Seiko Prospex SPB451, SPB453, SPB455

Seiko’s New Prospex Models are an Updated Ode to the 1965 Heritage Diver

The three recently unveiled Prospex models from the Japanese watchmaker lean into the heritage of an illustrious dive watch while blending in some welcome modern innovations.

By Mike Espindle
Executive Editor

When Seiko introduced its first dive watch (and, coincidentally, the first Japanese-produced dive watch) in 1965, it was something of an instant hit. That was because its mix of technical ability and reliable functionality was perfectly situated to deliver serious appeal to the growing community of recreational SCUBA divers without sacrificing the needs of professional divers.

While Seiko has constantly pushed boundaries and innovated in the dive watch arena over the ensuing years, the new black-dial SPB453, blue-dial SPB451, and Special Edition charcoal and gold execution commemorating the 100th Anniversary of Seiko watches, the SPB455, marvelously take that legend even deeper for dive watch aficionados.

Shared Innovations

The first innovation I want to discuss is actually a nod to heritage: a smaller case size. More specifically, while many modern Prospex watches are closer to 42mm in size, all three new Prospex models are crafted in a smaller, vintage-informed 40mm steel format.
 

This subtle shrink, at least in the opinion of this writer, is a plus because it further reduces negative space on the dial and allows the simple bar-and-hashmark indices to read as even more technical.

The original inspirational Seiko dive watch boasted water resistance of 150 meters (not too shabby in its days), and most contemporary core Prospex models clock in at a more modern 200-meter depth rating. However, these new dive watches carry a new 300-meter rating for water resistance (which is proclaimed front-and-center at 6 o’clock on the dials), further amping the pro-diver chops of the Prospex line.
 

Without going into great detail, that added pressure resistance was achieved with some involved mathematics by redesigning the inner case components to be more angular. Plus, their case lugs have been shortened, as well, for added comfort. Yet, despite these changes, the height for these new divers is still a slim 13mm, making it a cozy, comfortable wear both at depth and above the waves.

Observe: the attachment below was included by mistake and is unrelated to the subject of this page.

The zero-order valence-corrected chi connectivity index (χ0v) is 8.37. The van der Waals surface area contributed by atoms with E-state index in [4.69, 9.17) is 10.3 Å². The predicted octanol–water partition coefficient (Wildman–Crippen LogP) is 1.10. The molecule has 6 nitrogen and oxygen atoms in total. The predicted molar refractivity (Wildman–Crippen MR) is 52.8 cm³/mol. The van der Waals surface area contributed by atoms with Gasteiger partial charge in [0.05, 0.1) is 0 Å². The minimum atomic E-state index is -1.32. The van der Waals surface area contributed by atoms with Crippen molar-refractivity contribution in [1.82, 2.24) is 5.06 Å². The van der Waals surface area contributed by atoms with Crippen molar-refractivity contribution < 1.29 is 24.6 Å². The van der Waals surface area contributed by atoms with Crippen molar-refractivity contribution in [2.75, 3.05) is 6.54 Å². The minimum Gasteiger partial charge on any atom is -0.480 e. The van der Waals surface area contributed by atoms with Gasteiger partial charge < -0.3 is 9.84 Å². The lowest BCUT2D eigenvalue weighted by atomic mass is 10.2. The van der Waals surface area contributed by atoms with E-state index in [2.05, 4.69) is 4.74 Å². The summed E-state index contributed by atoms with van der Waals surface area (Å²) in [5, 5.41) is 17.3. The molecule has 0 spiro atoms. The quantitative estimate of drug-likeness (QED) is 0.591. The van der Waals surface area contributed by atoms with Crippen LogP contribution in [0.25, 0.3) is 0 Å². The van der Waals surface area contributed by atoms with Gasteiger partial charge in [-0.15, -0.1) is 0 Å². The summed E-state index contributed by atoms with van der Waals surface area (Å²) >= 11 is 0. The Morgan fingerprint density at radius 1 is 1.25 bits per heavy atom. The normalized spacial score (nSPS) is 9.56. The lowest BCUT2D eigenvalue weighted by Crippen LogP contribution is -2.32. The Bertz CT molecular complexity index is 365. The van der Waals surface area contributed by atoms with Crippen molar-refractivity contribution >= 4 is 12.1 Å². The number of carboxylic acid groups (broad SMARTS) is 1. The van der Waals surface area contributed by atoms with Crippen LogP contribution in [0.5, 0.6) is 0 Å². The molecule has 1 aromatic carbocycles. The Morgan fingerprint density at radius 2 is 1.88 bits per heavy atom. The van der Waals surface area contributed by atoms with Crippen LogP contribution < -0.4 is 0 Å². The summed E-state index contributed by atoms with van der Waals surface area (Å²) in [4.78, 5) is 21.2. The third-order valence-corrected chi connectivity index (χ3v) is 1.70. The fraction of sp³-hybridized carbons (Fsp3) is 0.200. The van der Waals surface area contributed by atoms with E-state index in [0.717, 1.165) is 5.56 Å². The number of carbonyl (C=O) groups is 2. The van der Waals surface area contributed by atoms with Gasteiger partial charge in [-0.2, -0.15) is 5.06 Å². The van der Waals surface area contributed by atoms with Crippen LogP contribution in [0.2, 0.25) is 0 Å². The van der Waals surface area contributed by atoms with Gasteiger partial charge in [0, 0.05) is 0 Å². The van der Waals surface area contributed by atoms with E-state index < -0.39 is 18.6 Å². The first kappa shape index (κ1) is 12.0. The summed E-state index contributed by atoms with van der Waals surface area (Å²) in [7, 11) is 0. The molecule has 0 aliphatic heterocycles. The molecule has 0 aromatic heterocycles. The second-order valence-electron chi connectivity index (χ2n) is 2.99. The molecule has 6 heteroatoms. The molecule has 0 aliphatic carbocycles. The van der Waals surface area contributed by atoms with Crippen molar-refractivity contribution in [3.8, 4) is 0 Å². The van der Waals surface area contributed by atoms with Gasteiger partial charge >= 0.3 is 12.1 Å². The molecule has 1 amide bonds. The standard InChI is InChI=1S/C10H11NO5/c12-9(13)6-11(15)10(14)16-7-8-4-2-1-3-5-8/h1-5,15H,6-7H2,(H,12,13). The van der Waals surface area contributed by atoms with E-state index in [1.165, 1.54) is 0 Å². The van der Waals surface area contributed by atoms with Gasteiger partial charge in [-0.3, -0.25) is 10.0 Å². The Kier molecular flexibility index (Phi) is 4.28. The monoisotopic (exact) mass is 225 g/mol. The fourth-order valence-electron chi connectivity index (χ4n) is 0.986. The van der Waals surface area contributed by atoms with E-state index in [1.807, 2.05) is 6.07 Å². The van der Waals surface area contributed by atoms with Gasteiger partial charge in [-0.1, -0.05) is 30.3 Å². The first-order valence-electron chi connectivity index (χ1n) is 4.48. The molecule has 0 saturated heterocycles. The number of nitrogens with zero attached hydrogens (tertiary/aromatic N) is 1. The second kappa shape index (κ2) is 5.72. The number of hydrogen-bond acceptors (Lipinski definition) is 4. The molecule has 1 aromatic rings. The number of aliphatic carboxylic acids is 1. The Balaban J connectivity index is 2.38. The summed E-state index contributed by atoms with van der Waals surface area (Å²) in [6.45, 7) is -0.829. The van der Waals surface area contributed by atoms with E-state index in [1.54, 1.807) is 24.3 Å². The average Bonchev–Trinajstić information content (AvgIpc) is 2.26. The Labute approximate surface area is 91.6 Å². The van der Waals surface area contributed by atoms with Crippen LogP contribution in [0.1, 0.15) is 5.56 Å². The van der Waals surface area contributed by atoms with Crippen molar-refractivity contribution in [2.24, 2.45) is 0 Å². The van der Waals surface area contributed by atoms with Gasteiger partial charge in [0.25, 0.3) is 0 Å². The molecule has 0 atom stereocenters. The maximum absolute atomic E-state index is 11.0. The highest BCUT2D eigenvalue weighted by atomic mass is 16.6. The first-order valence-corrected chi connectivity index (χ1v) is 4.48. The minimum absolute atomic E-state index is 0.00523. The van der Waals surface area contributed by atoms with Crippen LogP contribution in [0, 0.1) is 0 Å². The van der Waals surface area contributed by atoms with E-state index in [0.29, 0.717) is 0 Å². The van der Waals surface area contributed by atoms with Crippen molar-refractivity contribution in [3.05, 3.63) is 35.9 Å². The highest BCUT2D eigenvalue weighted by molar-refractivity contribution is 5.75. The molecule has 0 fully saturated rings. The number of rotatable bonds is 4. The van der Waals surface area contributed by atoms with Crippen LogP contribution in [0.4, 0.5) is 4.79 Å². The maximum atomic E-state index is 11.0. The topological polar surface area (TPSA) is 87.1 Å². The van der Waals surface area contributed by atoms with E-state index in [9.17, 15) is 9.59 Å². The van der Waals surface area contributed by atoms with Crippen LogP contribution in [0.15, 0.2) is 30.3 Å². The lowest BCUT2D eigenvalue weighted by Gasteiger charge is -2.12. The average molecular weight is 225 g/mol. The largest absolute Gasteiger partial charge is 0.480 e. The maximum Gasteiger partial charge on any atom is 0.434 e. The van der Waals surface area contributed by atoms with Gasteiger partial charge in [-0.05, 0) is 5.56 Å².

Change of Date

Most “classic” dive watch designs utilize a traditional square-window date aperture at 3 o’clock with a black date on a white background, for the most part. But when you think about it, the last thing you should care about while actually diving is the current date (unless you are sleeping in some kind of pressurized underwater chamber or something).

So, what’s the big deal with having a date window at 6 o’clock? Well, when diving, if you set your “time to go back up” with your dive bezel anywhere near the right-center of the case, it’s been my experience that a large square date aperture can actually cause some visual confusion.
 

Don’t get me wrong, I understand that it’s a nice feature to have above the waves, but dive watches are supposed to be functional underwater tools that help keep the diver safe first and aesthetically pleasing land accessories second.

Thankfully, on the SPB453, SPB451, and SPB455, Seiko’s designers have reduced the date indicator to a small circular aperture with white numerals atop a black background. Also, they moved its location from 6 o’clock to between 4 and 5 o’clock.
 

This is a terrific modification we should have seen years ago! Plus, it takes nothing away from the authentic appeal of the dial design nor from date legibility; it just kind of tucks it back for real-world use underwater.

The Color of Water

Sharing the modern 6R55 automatic movement with a 72-hour power reserve and the expected abundant LumiBrite coating on the hands, indices, and bezel, the differences between this trio begin to show when you examine the colorways.

The black-dialed SPB453 clearly exhibits the most direct lineage to the original 1965 diver. Meanwhile, a shimmering, blue-dialed version, like the SPB451, is a “new classic” for dive watches, given its obvious chromatic ties to H2O.
 

Finally, the SPB455 Special Edition goes the extra design mile, as it’s also a commemoration of the brand’s 100th anniversary. Its noteworthy dial is predominately charcoal grey but contains a fair few bronze-brown details enhanced by gold-tone hands, hash marks, bezel gauging, and index framing.

Something else the new Special Edition model has that the other two don’t: along with a traditional three-link steel bracelet, it also comes with an additional,
 

Of course, dive watch straps made from recycled materials are nothing new. However, Seiko’s execution is particularly flexible, air-permeable, and handsome as it was crafted using a distinctive traditional Japanese braiding technique called Seichu; it’s a nice little detail to add to your list of bragging rights on this watch.

Pricing & Availability

These new Prospex timepieces will be available this June at select Seiko retailers and via the brand’s website. Prices start at $1,300 for the black SPB453 and the blue SPB451. Meanwhile, the Special Edition SPB455 will list for $1,400.

(Images © Seiko)

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